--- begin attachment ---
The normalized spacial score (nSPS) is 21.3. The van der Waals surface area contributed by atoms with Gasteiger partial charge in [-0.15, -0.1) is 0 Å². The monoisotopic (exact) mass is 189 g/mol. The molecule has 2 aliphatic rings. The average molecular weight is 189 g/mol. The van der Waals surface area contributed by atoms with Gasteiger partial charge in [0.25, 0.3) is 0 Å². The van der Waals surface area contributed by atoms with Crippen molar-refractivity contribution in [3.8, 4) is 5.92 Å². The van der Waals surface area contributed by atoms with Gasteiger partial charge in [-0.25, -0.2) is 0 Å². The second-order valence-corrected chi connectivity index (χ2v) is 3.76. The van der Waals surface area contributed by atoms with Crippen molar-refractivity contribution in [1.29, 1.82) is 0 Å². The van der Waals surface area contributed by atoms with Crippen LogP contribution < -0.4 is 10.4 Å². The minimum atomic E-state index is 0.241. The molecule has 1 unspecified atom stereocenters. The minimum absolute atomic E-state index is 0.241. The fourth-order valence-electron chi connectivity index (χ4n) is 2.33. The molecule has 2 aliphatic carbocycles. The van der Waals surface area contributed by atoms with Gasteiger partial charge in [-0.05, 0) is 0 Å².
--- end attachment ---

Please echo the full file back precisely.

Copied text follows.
The normalized spacial score (nSPS) is 21.3. The van der Waals surface area contributed by atoms with Gasteiger partial charge in [-0.15, -0.1) is 0 Å². The monoisotopic (exact) mass is 189 g/mol. The molecule has 2 aliphatic rings. The average molecular weight is 189 g/mol. The van der Waals surface area contributed by atoms with Gasteiger partial charge in [0.25, 0.3) is 0 Å². The van der Waals surface area contributed by atoms with Crippen molar-refractivity contribution in [3.8, 4) is 5.92 Å². The van der Waals surface area contributed by atoms with Gasteiger partial charge in [-0.25, -0.2) is 0 Å². The second-order valence-corrected chi connectivity index (χ2v) is 3.76. The van der Waals surface area contributed by atoms with Crippen molar-refractivity contribution in [1.29, 1.82) is 0 Å². The van der Waals surface area contributed by atoms with Crippen LogP contribution < -0.4 is 10.4 Å². The minimum atomic E-state index is 0.241. The molecule has 1 unspecified atom stereocenters. The minimum absolute atomic E-state index is 0.241. The fourth-order valence-electron chi connectivity index (χ4n) is 2.33. The molecule has 2 aliphatic carbocycles. The van der Waals surface area contributed by atoms with Gasteiger partial charge in [-0.05, 0) is 0 Å².